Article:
The American Library Association website features an extensive list of lists: Excellence in Nonfiction for Young Adults, Coretta Scott King Book Awards, John Newbery Medal, Notable Children’s Books, the Laura Ingalls Wilder Award, and dozens of others. THIS JUST IN: Here are the winners of the 2013 ALA awards.
For nonfiction (increasingly important under the Common Core Standards), the NSTA and CBC offer annual lists of outstanding science trade books. Interesting Nonfiction for Kids is a group blog of nonfiction authors, many of them with multiple middle grade books.
A Mighty Girl is a fairly new website that reviews books (and music, movies, clothing, toys, etc.) for tweens that (as the name states) have strong girl and women leads. The book section is broken down into top picks by age, genre, and format (such as graphic novel). It also lists the Newberys and other award winners.
THE WORD OF MOUTH TOP PICKS
A better and more social discovery method is word of mouth. I constantly encourage students to ask their friends what they like reading. This year, that suggestion led my class to create a Word of Mouth Wall. It's a place for kids to post a title, a rating on a scale of 1 to 10 (10 is the best), and a comment about the book—especially about who might like it and why.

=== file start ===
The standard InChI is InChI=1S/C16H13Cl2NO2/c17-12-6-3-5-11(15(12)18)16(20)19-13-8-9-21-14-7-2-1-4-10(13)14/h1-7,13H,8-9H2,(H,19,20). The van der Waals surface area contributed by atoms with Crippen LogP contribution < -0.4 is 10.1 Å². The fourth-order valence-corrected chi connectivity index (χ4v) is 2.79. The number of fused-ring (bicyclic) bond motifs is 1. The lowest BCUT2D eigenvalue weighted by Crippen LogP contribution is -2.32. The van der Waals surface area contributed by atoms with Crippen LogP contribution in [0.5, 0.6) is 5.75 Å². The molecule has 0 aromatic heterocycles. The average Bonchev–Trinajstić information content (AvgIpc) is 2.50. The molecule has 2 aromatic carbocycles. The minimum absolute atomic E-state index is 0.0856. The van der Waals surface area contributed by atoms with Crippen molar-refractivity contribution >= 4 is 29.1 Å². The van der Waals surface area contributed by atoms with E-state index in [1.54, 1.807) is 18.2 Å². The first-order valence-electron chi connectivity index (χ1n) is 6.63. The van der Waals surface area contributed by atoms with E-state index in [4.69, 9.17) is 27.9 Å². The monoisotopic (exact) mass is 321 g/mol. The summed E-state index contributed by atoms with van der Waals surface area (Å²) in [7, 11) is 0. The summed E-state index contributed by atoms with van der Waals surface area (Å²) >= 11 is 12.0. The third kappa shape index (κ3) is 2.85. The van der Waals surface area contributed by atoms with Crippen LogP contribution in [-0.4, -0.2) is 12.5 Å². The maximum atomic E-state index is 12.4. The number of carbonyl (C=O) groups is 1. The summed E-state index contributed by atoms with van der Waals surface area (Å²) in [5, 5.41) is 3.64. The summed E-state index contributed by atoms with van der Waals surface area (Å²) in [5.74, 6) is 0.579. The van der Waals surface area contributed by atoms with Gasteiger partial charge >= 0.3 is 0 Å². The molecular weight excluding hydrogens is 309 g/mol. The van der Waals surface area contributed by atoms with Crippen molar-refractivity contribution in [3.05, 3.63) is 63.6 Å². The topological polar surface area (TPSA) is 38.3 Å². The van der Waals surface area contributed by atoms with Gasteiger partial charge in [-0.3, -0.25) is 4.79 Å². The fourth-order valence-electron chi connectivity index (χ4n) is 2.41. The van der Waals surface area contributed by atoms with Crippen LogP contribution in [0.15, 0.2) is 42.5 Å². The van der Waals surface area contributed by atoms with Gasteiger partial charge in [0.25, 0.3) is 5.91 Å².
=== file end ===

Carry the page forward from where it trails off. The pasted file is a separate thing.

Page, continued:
Here are some top picks from our busy Word of Mouth Wall, just halfway through the school year. By the end of the year, I expect to run out of room!
- Two books by Wendy Mass: 13 Gifts was rated “It broke the charts!” and “Best book ever.” A Mango Shaped Space was rated 9: “This is a great book! It is from the perspective of a girl who can see shapes when she hears sounds and numbers and letters have colors. Awesome book!”
- The Warriors Series by Erin Hunt was rated 10 plus: “This is an awesome series!! Great for people who love cats!”
- The False Prince by Jennifer Nielsen (first book in a trilogy) was rated 10: “This is a great book about three orphans who are training to impersonate a lost prince.”
- Chasing Lincoln’s Killer by James L. Swanson was rated 10: “At the beginning it’s a bit gory, but if you like Abraham Lincoln and the Civil War, then you’d like this book.” (Here's an an excerpt.)
- How to Train Your Dragon by Cressida Cowell (first book in a series) was rated 10: “Very funny, cool, and a little weird, but very good.”
- Stormbreaker by Anthony Horowitz (first book in a series) was rated 1,000: “Great for anyone that likes adventure and a little bit of violence.”
- The Maze Runner by James Dashner (first book in a series) was rated 10: “If you like The Hunger Games you will love this book. Great for boys or girls.”
- The Invention of Hugo Cabret by Brian Selznick was rated 9: “It’s one of the best books. LOTS of pictures!”
- N.E.R.D.S. (National Espionage, Rescue, and Defense Society) by Michael Buckley was rated 10: “N.E.R.D.S. is a group of, well, nerds that are actually secret agents. They have special ‘upgrades,’ making this an action-filled and hilarious series.”
- The Hobbit by J.R.R. Tolkien was rated “good as a seed pie for a Hobbit.” The student's comment: “Hard to read but a great book.”
What books are getting great word of mouth among your friends? Please chime in!